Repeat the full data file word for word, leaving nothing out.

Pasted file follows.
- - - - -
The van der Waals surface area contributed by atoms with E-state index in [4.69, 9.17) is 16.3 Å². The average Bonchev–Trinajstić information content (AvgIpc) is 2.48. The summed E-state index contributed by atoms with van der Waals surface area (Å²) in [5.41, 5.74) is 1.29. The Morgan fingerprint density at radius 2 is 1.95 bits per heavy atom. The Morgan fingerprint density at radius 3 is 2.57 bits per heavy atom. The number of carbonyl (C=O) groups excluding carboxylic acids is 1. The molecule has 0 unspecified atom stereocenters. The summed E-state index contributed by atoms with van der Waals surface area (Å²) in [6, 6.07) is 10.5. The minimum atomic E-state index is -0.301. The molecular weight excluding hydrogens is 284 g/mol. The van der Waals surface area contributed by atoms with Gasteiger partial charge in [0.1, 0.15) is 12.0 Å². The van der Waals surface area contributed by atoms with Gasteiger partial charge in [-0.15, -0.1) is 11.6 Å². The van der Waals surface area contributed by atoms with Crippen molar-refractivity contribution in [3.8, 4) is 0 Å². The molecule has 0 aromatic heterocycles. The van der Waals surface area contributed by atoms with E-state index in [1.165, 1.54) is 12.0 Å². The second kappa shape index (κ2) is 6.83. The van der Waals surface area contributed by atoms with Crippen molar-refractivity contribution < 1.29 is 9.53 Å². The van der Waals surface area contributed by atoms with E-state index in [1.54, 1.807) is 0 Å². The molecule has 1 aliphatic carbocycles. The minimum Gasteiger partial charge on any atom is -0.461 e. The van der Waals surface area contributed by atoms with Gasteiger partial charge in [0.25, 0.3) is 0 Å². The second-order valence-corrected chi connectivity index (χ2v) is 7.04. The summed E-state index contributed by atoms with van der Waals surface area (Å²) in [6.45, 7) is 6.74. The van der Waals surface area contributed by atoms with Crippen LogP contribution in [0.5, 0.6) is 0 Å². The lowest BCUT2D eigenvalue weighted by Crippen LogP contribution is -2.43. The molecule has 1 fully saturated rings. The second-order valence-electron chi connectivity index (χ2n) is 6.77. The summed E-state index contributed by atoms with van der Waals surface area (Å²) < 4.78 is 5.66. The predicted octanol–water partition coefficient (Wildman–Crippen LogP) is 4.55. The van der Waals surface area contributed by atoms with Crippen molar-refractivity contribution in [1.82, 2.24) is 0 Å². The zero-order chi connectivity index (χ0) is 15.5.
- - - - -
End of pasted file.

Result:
The van der Waals surface area contributed by atoms with E-state index in [4.69, 9.17) is 16.3 Å². The average Bonchev–Trinajstić information content (AvgIpc) is 2.48. The summed E-state index contributed by atoms with van der Waals surface area (Å²) in [5.41, 5.74) is 1.29. The Morgan fingerprint density at radius 2 is 1.95 bits per heavy atom. The Morgan fingerprint density at radius 3 is 2.57 bits per heavy atom. The number of carbonyl (C=O) groups excluding carboxylic acids is 1. The molecule has 0 unspecified atom stereocenters. The summed E-state index contributed by atoms with van der Waals surface area (Å²) in [6, 6.07) is 10.5. The minimum atomic E-state index is -0.301. The molecular weight excluding hydrogens is 284 g/mol. The van der Waals surface area contributed by atoms with Gasteiger partial charge in [0.1, 0.15) is 12.0 Å². The van der Waals surface area contributed by atoms with Gasteiger partial charge in [-0.15, -0.1) is 11.6 Å². The van der Waals surface area contributed by atoms with Crippen molar-refractivity contribution in [3.8, 4) is 0 Å². The molecule has 0 aromatic heterocycles. The van der Waals surface area contributed by atoms with E-state index in [1.165, 1.54) is 12.0 Å². The second kappa shape index (κ2) is 6.83. The van der Waals surface area contributed by atoms with Crippen molar-refractivity contribution < 1.29 is 9.53 Å². The van der Waals surface area contributed by atoms with E-state index in [1.54, 1.807) is 0 Å². The molecule has 1 aliphatic carbocycles. The minimum Gasteiger partial charge on any atom is -0.461 e. The van der Waals surface area contributed by atoms with Gasteiger partial charge in [0.25, 0.3) is 0 Å². The second-order valence-corrected chi connectivity index (χ2v) is 7.04. The summed E-state index contributed by atoms with van der Waals surface area (Å²) in [6.45, 7) is 6.74. The van der Waals surface area contributed by atoms with Crippen LogP contribution in [0.5, 0.6) is 0 Å². The lowest BCUT2D eigenvalue weighted by Crippen LogP contribution is -2.43. The molecule has 1 fully saturated rings. The second-order valence-electron chi connectivity index (χ2n) is 6.77. The summed E-state index contributed by atoms with van der Waals surface area (Å²) < 4.78 is 5.66. The predicted octanol–water partition coefficient (Wildman–Crippen LogP) is 4.55. The van der Waals surface area contributed by atoms with Crippen molar-refractivity contribution in [1.82, 2.24) is 0 Å². The zero-order chi connectivity index (χ0) is 15.5.